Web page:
What happened this week in history

Pontcysyllte Aqueduct opened in 1805 EMN-141118-123630001
Pontcysyllte Aqueduct opened in 1805 EMN-141118-123630001
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1778 - In the Hawaiian Islands, Captain James Cook became the first European to visit Maui.

1789 - The first national Thanksgiving Day was 
observed in the United States as recommended by President George Washington.

1805 - Thomas Telford’s Pontcysyllte Aqueduct was officially opened, carrying the Llangollen canal 126 feet above the River Dee.

1863 - United States President Abraham Lincoln proclaimed November 26 as a national Thanksgiving Day, to be celebrated annually on the final Thursday of November. (Since 1941, it has been on the fourth Thursday).

1894 - Russian emperor Nicholas II married Alexandra Feodorovna at the Grand Church of the Winter Palace in St Petersburg.

1914 - Battleship HMS Bulwark exploded at Sheerness Harbour; 788 die.

1922 - Howard Carter and Lord Carnarvon became the first people to enter the tomb of Pharaoh Tutankhamun in over 3000 years.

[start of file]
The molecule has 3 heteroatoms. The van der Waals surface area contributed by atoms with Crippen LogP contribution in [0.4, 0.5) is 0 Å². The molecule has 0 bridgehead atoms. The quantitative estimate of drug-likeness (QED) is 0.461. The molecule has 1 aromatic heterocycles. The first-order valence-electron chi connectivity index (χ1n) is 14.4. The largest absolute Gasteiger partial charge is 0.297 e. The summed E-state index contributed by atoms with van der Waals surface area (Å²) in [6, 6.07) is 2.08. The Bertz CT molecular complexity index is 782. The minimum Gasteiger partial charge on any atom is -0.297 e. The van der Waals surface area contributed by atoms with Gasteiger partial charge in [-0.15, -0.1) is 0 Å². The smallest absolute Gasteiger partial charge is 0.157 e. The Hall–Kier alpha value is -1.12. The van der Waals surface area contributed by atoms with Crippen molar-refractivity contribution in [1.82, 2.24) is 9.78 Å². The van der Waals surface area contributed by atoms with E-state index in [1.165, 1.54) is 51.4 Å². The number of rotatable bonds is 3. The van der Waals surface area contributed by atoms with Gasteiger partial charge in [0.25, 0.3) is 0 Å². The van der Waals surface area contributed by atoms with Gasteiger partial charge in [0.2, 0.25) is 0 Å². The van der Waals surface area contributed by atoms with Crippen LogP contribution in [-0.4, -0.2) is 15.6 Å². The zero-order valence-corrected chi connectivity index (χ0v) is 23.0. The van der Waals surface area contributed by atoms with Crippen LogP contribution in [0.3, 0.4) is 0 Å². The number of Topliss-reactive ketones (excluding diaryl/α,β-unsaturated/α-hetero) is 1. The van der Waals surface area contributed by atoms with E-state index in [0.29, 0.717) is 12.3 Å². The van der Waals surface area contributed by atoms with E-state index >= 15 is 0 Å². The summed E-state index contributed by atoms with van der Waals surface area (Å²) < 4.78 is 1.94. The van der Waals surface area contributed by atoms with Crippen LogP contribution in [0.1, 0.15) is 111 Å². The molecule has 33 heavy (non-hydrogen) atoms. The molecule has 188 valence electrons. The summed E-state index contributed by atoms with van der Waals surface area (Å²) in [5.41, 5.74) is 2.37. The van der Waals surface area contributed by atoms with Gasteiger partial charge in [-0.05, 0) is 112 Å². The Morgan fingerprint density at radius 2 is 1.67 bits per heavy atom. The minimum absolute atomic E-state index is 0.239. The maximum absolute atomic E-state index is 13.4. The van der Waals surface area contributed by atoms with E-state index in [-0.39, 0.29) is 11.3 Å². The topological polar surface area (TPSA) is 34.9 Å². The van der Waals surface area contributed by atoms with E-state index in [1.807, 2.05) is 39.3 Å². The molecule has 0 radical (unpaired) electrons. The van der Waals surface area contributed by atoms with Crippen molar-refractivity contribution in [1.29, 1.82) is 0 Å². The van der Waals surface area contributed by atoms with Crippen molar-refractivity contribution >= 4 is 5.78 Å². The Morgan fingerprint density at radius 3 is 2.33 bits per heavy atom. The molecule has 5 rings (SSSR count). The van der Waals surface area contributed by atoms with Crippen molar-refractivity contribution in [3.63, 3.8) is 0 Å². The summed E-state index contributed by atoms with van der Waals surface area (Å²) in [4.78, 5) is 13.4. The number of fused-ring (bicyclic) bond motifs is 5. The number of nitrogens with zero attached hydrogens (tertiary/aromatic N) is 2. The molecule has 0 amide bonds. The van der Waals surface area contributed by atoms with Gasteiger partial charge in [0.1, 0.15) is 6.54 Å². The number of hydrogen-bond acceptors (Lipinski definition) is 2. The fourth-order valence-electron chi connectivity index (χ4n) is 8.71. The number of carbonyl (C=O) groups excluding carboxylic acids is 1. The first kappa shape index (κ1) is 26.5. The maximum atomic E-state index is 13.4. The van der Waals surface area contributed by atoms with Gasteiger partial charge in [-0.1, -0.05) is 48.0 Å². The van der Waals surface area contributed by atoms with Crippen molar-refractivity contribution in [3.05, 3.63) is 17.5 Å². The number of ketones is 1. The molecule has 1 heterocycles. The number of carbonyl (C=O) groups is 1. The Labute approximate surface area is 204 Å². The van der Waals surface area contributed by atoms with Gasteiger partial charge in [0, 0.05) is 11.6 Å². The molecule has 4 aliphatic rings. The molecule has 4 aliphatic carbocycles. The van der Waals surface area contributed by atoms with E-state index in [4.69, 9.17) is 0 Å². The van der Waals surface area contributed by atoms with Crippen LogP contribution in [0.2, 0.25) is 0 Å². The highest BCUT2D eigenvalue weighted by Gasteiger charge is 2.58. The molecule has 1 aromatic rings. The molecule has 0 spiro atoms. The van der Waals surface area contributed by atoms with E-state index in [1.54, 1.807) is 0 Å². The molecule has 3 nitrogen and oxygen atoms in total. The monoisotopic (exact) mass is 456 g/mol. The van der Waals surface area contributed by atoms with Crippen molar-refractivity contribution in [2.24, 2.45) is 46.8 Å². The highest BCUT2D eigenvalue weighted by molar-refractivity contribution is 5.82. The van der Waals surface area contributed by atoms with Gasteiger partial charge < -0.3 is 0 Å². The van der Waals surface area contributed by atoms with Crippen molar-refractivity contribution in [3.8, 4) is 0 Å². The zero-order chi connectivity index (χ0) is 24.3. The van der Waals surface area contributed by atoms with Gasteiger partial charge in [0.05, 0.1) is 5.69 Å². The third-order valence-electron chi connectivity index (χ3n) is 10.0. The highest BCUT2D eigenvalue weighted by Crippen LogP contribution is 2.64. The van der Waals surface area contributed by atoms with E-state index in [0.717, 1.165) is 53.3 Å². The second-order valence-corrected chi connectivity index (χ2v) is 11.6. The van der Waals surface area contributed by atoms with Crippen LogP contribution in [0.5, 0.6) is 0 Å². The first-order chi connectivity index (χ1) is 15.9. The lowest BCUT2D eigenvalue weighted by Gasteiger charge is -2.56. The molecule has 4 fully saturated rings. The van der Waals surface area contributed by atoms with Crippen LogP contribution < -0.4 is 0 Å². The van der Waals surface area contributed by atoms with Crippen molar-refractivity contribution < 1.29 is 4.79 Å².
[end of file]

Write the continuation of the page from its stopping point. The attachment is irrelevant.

1944 - A German V-2 rocket hit a Woolworth’s shop in New Cross High Street in London killing 168 people.

1962 - Fab Four had their first recording session under the name Beatles.

1968 - The new Race Relations Act came into force, making it illegal to refuse housing, employment or public services to people because of their ethnic background.

1983 - 6,800 gold bars worth nearly £26 million were stolen from the Brink’s-MAT vault at Heathrow Airport. Despite a huge police investigation, most of the gold has never been recovered.

1992 - Major reforms in how royalty is funded in the UK were announced, including the Queen of England would now pay income tax.

1998 - Tony Blair became the first Prime Minister of the United Kingdom to address the Oireachtas, the parliament of Ireland.

2003 - Concorde made its final flight, over Bristol.

2004 - The last Po’ouli (Black-faced honeycreeper) died of Avian malaria in the Maui Bird Conservation Center before it could breed, making the species in all probability extinct.